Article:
Joey Votto is my first drop in the rankings. He is definitely struggling this year, and I think he will find a way out of it. Might not be fair to still have faith in Abreu and then drop Votto, and I can see how that would be inconsistent. The main reason I dropped Votto is I just don’t see those RBI and Runs opportunities coming through, and I was probably overly optimistic to start the season as opposed to being overly pessimistic now.
Belt also moved up a tier, and I can see him continuing to rise if he continues to perform the way he has. His BB% has increased, while K% has decreased, which are excellent signs. This appears to be the Belt we have all been waiting for, but I’ll wait another month before I really make a significant bump with him.
Tier 5: Ziggy Palffy
Most of my bold predictions have been pretty off so far, but my Chris Carter 100 RBI looks decent, especially if he keeps up his current performance. His BABIP is higher than normal (.341), but he is striking out less than usual so it is possible he has turned some corner. Wouldn’t call you out if you tried to sell high on him, though I’m still holding onto him for another month or two.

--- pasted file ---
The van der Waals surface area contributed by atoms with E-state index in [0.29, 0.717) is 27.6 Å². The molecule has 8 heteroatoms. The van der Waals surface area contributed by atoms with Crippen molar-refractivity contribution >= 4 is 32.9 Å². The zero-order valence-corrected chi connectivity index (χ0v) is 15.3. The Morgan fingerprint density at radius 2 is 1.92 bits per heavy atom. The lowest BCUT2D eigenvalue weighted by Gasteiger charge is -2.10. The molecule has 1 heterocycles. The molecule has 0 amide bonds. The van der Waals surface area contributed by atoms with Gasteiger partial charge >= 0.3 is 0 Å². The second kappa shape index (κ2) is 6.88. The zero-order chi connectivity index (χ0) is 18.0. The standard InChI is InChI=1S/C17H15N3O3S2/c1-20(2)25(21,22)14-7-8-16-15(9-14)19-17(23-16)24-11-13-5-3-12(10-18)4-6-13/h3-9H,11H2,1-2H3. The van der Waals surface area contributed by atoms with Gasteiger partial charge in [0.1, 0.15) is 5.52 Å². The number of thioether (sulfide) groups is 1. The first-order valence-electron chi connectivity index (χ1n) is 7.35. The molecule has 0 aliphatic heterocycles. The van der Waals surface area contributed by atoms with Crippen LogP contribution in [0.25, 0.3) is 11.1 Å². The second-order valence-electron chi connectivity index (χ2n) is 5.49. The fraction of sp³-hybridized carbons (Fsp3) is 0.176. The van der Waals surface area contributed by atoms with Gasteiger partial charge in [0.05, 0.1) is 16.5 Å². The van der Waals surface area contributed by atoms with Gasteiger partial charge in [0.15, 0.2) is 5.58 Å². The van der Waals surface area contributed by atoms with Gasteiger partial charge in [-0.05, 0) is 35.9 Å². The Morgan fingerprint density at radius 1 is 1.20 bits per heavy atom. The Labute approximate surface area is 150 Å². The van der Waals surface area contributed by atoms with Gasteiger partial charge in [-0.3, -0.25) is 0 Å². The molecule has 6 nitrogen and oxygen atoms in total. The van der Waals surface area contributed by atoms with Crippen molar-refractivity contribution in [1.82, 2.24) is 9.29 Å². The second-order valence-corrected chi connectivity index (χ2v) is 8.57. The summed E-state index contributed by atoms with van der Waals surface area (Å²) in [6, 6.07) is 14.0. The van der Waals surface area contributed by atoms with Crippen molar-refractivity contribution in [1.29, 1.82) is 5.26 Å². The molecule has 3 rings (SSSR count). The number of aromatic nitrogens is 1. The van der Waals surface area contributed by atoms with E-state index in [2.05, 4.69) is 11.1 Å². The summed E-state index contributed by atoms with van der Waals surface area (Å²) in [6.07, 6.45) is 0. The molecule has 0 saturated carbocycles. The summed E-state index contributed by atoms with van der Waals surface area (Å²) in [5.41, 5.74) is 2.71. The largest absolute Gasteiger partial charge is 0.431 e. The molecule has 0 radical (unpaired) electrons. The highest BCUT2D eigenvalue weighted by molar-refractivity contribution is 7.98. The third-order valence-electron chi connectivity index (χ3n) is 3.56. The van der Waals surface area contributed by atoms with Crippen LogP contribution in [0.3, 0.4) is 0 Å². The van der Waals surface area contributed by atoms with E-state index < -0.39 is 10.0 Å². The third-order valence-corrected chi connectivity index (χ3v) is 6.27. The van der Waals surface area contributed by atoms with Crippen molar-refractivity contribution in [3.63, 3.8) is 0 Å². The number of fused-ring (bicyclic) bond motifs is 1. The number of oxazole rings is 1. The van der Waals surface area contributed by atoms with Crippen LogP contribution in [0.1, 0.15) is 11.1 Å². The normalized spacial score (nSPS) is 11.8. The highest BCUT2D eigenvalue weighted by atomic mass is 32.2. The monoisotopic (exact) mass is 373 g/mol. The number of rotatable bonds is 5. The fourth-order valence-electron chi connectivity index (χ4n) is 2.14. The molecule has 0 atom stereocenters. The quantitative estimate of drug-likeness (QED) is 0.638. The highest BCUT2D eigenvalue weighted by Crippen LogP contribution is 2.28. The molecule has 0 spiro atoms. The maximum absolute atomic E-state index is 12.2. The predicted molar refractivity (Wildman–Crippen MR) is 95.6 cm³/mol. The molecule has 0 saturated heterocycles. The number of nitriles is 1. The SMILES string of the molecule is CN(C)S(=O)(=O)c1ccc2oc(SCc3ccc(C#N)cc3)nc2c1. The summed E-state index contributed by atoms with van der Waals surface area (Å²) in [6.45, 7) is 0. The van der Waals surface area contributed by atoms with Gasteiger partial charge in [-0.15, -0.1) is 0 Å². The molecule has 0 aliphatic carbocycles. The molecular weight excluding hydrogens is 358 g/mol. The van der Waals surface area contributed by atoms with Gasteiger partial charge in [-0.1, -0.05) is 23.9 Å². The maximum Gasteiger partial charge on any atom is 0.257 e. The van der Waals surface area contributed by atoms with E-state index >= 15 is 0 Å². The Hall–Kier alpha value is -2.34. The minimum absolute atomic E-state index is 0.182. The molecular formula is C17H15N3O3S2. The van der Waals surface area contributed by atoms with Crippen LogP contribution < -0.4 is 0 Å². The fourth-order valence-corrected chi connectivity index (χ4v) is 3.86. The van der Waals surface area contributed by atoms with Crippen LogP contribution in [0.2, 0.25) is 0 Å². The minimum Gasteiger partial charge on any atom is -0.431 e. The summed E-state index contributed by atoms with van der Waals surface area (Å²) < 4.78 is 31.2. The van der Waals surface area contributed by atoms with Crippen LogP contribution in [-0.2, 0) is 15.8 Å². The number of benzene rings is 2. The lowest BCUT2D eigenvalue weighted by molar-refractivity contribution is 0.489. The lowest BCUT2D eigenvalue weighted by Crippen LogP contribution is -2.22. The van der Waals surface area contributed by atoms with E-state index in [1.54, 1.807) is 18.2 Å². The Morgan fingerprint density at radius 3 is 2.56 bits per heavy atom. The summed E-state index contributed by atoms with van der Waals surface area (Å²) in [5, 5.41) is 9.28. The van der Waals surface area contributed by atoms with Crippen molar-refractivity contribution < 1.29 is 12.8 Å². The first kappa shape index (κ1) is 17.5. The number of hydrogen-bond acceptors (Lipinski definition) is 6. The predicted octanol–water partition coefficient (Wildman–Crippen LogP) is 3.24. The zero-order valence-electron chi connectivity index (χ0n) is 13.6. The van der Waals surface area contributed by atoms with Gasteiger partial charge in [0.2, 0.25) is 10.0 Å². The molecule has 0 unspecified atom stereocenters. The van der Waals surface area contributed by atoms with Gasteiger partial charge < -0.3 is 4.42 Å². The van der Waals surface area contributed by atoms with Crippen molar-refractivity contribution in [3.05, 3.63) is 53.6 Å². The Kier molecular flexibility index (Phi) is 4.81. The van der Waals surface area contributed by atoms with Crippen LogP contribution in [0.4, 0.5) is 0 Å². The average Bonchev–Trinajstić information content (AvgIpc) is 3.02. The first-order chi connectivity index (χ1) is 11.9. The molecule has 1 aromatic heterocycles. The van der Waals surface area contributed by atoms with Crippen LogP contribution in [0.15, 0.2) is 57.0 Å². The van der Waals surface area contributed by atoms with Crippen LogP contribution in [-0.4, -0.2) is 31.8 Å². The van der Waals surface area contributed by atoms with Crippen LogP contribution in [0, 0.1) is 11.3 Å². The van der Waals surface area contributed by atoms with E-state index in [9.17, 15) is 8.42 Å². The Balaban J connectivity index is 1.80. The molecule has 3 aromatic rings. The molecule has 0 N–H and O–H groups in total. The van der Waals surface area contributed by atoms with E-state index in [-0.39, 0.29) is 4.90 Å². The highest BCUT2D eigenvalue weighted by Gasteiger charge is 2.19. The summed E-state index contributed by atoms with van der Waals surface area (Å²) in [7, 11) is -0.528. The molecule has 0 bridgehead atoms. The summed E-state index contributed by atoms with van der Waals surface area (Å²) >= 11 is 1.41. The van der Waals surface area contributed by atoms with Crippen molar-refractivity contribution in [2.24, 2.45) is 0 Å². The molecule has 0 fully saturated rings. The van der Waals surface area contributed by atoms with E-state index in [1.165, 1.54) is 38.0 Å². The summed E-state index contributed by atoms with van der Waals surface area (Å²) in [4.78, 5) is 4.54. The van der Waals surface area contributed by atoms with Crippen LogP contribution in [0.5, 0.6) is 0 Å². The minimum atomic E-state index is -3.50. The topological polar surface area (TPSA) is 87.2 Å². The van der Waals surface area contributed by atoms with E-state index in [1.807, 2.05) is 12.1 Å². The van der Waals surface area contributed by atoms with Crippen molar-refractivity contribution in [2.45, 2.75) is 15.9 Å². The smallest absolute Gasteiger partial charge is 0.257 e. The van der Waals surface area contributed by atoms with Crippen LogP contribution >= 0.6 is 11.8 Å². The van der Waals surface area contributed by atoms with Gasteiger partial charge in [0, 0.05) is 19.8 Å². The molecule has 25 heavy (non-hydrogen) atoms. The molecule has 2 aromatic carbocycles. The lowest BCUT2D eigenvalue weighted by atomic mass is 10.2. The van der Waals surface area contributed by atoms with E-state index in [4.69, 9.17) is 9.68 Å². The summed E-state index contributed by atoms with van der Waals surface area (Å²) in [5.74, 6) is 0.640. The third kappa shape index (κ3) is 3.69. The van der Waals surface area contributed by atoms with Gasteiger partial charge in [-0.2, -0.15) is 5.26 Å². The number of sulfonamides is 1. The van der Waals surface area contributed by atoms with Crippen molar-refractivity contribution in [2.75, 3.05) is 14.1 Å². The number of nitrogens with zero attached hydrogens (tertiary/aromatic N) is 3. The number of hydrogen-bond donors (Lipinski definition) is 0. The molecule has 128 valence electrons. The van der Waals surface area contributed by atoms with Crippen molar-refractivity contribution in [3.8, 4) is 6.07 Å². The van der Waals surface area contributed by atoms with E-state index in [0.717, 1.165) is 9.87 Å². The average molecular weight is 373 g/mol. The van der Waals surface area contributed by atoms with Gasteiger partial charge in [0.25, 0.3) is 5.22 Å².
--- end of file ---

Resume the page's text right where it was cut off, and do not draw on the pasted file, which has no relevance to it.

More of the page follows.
Trumbo has had a very strong start, but his BABIP of .434 will not last. He is also walking less than usual, which is scary. Still, I bumped him up to this tier because the power is always real and he is part of a nice line-up that will continue to provide RBI opportunities. Trumbo is also know to start very hot (his career RC + for April and May are 134 and 147, respectively), then tail off (never above 125 for his career in one month). Keep that in the back of your mind when valuing his performance
Tier 6: Denis Potvin
The power from Park is very nice, but the K rate is a little high so it will be curious to monitor him throughout the season. I am admittedly a little hard on Pujols in my rankings and I expect him to bounce back somewhat, but how much can we expect from a 36 year old? 40 home runs seems a little far-fetched like last year, yet his ISO is still high and his BABIP is extremely low so far.